Number of Days Between Records Based on Single DateTime Field

Hello Experts,

I need to calculate a datediff, but instead of having two distinct fields, I am using a single field.  The goal is to find out how many days passed between arrest dates for a single person.  I have a report that is grouped by persons showing arrest dates.  I want to show the number of days between arrests, per person.  I attempted to make a formula to return the next arrest date value per person to use in a datediff, but it is not working PER PERSON.  It is calculating the difference between dates using the date for the next person...

Can you help me to get the datediff to work using a single field, per person?

if {@Client for Group} = {@Client for Group}
and length(totext({Vw_CasesPeopleOffenses_Arrestees.ArrestedOn}) )  >  1
then next({Vw_CasesPeopleOffenses_Arrestees.ArrestedOn})
else CDateTime (0000, 00, 00, 00, 00, 00)

DateDiff ("d", {Vw_CasesPeopleOffenses_Arrestees.ArrestedOn} ,{@Next Arrest Date} )
Who is Participating?

[Product update] Infrastructure Analysis Tool is now available with Business Accounts.Learn More

I wear a lot of hats...

"The solutions and answers provided on Experts Exchange have been extremely helpful to me over the last few years. I wear a lot of hats - Developer, Database Administrator, Help Desk, etc., so I know a lot of things but not a lot about one thing. Experts Exchange gives me answers from people who do know a lot about one thing, in a easy to use platform." -Todd S.

Try a formula using the "Previous" function:

You can also look at this article for an alternative approach:

Also check out where a suggestion is made to play with the evaluation time functions (WhilePrintingrecords) and a fancy trick with 2 Crystal Variables.
Just curious why your first formula starts with
if {@Client for Group} = {@Client for Group}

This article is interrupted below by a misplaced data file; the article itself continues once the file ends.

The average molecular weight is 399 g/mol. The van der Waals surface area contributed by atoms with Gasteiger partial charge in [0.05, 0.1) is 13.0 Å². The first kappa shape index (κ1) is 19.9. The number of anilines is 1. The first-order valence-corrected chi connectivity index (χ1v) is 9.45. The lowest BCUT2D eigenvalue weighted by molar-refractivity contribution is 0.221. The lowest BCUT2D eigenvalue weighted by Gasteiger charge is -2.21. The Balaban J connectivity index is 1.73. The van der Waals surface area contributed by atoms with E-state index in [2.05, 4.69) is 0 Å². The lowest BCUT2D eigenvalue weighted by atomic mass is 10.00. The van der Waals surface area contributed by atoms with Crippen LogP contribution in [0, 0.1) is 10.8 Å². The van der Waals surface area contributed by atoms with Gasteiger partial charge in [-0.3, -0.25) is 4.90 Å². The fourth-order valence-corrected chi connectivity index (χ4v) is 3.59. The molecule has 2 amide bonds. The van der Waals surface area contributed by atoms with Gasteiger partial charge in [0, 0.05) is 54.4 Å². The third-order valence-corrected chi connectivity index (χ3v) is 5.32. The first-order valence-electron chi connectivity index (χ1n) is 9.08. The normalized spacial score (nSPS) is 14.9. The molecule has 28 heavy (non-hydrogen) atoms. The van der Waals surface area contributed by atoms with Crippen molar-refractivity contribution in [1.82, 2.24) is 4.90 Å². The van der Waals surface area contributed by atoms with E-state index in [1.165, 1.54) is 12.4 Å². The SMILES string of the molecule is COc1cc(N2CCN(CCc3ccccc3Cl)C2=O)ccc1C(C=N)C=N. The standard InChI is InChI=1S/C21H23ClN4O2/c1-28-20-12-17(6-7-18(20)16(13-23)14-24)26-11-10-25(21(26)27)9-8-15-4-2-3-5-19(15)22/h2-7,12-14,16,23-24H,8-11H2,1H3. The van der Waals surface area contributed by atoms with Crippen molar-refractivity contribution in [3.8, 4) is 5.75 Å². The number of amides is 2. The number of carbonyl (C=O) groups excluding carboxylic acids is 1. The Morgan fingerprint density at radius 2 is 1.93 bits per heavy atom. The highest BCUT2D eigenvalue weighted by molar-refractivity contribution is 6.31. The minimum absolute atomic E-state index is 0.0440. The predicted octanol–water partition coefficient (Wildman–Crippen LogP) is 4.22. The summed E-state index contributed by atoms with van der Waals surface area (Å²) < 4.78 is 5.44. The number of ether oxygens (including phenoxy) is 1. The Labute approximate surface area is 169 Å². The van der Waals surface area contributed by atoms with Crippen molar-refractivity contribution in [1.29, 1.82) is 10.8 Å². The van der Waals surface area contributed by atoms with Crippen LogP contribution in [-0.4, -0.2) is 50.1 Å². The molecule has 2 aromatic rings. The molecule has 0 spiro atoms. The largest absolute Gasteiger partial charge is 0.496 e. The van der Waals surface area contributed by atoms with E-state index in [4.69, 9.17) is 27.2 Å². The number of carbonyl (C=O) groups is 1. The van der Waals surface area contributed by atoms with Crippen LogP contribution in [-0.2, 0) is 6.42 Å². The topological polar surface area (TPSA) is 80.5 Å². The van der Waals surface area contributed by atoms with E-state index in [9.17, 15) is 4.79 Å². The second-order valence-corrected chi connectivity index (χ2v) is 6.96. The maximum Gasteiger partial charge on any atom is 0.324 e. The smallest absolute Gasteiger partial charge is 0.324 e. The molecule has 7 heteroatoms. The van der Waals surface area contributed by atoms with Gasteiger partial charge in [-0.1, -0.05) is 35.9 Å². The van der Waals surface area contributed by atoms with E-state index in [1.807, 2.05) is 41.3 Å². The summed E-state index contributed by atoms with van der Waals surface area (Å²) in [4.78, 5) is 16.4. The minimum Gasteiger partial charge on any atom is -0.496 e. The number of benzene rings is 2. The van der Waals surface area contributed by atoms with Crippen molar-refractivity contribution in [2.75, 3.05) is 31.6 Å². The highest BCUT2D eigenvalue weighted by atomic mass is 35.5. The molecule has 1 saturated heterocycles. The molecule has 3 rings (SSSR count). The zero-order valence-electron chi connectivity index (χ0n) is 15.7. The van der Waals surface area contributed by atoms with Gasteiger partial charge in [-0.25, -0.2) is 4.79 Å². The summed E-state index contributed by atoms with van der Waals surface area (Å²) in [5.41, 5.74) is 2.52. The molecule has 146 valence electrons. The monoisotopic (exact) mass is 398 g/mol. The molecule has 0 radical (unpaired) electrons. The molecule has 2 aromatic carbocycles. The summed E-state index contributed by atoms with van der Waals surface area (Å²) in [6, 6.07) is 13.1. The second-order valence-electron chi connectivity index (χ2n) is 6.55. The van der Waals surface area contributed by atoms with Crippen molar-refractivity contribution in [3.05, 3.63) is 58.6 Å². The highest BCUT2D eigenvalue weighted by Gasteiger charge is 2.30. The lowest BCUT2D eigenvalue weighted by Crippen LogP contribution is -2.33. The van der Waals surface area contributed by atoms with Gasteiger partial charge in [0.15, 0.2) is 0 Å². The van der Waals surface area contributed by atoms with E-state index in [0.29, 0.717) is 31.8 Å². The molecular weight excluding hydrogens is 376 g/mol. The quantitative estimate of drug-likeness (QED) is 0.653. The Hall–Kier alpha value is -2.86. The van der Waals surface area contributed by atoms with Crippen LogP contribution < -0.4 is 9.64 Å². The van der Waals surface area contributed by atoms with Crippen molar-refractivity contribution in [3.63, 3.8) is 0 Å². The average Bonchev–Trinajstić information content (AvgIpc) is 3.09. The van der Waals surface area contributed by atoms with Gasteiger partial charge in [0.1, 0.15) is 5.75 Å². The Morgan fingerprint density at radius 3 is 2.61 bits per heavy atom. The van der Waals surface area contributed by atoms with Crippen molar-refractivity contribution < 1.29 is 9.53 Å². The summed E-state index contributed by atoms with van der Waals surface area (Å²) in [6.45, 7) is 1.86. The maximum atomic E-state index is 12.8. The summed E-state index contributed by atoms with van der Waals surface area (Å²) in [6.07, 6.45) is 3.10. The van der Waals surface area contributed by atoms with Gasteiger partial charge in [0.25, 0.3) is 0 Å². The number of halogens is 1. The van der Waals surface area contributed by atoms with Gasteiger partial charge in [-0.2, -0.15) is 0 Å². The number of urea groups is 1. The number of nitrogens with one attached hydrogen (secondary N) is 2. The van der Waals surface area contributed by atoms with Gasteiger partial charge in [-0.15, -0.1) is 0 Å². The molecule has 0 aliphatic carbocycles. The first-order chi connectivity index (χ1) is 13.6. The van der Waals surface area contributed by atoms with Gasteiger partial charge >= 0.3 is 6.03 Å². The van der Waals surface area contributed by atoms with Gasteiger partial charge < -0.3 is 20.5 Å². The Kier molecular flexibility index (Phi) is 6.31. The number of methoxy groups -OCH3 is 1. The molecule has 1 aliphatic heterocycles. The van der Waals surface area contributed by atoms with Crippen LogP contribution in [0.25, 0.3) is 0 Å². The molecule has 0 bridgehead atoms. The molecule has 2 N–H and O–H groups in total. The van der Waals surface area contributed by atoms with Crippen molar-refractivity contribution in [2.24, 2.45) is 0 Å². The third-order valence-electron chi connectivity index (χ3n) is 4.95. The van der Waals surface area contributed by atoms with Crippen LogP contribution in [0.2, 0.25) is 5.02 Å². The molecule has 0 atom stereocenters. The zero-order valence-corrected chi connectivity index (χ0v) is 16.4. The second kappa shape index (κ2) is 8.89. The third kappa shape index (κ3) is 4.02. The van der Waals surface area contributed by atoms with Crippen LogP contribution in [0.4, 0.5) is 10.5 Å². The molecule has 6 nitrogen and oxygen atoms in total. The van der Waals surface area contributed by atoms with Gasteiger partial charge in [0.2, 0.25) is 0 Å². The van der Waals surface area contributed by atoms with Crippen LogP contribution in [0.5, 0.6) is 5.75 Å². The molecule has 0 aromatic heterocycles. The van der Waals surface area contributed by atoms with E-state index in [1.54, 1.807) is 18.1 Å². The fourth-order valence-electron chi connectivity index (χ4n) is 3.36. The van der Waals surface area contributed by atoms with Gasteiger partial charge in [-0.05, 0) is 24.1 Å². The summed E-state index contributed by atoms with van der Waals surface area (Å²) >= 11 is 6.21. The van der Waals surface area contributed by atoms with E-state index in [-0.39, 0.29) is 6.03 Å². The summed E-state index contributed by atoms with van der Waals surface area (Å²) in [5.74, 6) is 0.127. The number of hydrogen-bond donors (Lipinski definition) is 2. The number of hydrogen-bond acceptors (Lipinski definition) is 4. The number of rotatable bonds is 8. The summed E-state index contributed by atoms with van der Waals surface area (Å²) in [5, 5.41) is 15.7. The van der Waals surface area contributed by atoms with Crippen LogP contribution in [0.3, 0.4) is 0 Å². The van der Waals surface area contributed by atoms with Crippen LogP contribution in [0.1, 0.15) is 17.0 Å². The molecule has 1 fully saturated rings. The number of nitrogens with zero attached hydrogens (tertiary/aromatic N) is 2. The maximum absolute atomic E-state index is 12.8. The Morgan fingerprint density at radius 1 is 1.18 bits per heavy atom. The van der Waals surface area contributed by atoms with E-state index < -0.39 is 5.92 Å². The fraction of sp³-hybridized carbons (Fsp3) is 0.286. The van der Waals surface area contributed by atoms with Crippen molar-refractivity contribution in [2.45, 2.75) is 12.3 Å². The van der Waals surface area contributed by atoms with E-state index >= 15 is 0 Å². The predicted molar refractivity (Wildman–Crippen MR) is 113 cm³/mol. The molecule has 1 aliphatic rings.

That will always be true (unless {@Client for Group} produces a null).

 As for your question, Next or Previous does seem like the obvious solution.  In your case, probably Next, since you're already using it for ArrestedOn.  Exactly where and how you use it may depend on the formulas you have, and where you're using them.

 Basically, you probably want to use Next to check some field that identifies individuals, to see if the next record is for the same person.  For example:

if not OnLastRecord
and {person ID field} = Next ({person ID field})
and {@Client for Group} = {@Client for Group}
and length(totext({Vw_CasesPeopleOffenses_Arrestees.ArrestedOn}) )  >  1
then next({Vw_CasesPeopleOffenses_Arrestees.ArrestedOn})
else CDateTime (0000, 00, 00, 00, 00, 00)

 The OnLastRecord check is because I don't know what Next () gives you if there is no next record.

 You might also want to add a test to @DateDiff, to not calculate the difference if the result of @NextArrestDate is CDateTime (0000, 00, 00, 00, 00, 00).

 A couple more observations:

 You're checking the length of ArrestedOn (after it's converted to a string).  Since ArrestedOn is apparently a datetime, the only way I see the length of the string being <= 1 is if ArrestedOn is null.  But if it's null, that test won't work.  You need to use IsNull to see if a field is null.

 Whatever you're checking for when you check the length, do you need to do the same test on Next (ArrestedOn) in @NextArrestDate ?  IOW, if it's possible that you don't want to use the ArrestedOn value in the current record, is it also possible that you don't want to use the value in the next record?

 And that leads to the next question:
 If you there are some ArrestedOn values that you don't want to use, and if you could have 3 or more records for the same person, what if some records in the middle have ArrestedOn values that you don't want to use?


Experts Exchange Solution brought to you by

Your issues matter to us.

Facing a tech roadblock? Get the help and guidance you need from experienced professionals who care. Ask your question anytime, anywhere, with no hassle.

Start your 7-day free trial
Ido MilletProfessor of MIS at Penn State Erie and Owner, Millet SoftwareCommented:
Use a Detail-level formula to add arrest dates into a Date Array variable.

Use that array in a Group Footer formula to calculate average number of days between arrests.

Reset the array variable in a Group Header formula.
ChoppAuthor Commented:
Thank you ALL for the information.  I have saved the whole bunch for potential use in future reports.  I ended up adjusting my formula per James' advice to include: {person ID field} = Next ({person ID field})

Respectfully, Chop
It's more than this solution.Get answers and train to solve all your tech problems - anytime, anywhere.Try it for free Edge Out The Competitionfor your dream job with proven skills and certifications.Get started today Stand Outas the employee with proven skills.Start learning today for free Move Your Career Forwardwith certification training in the latest technologies.Start your trial today
Crystal Reports

From novice to tech pro — start learning today.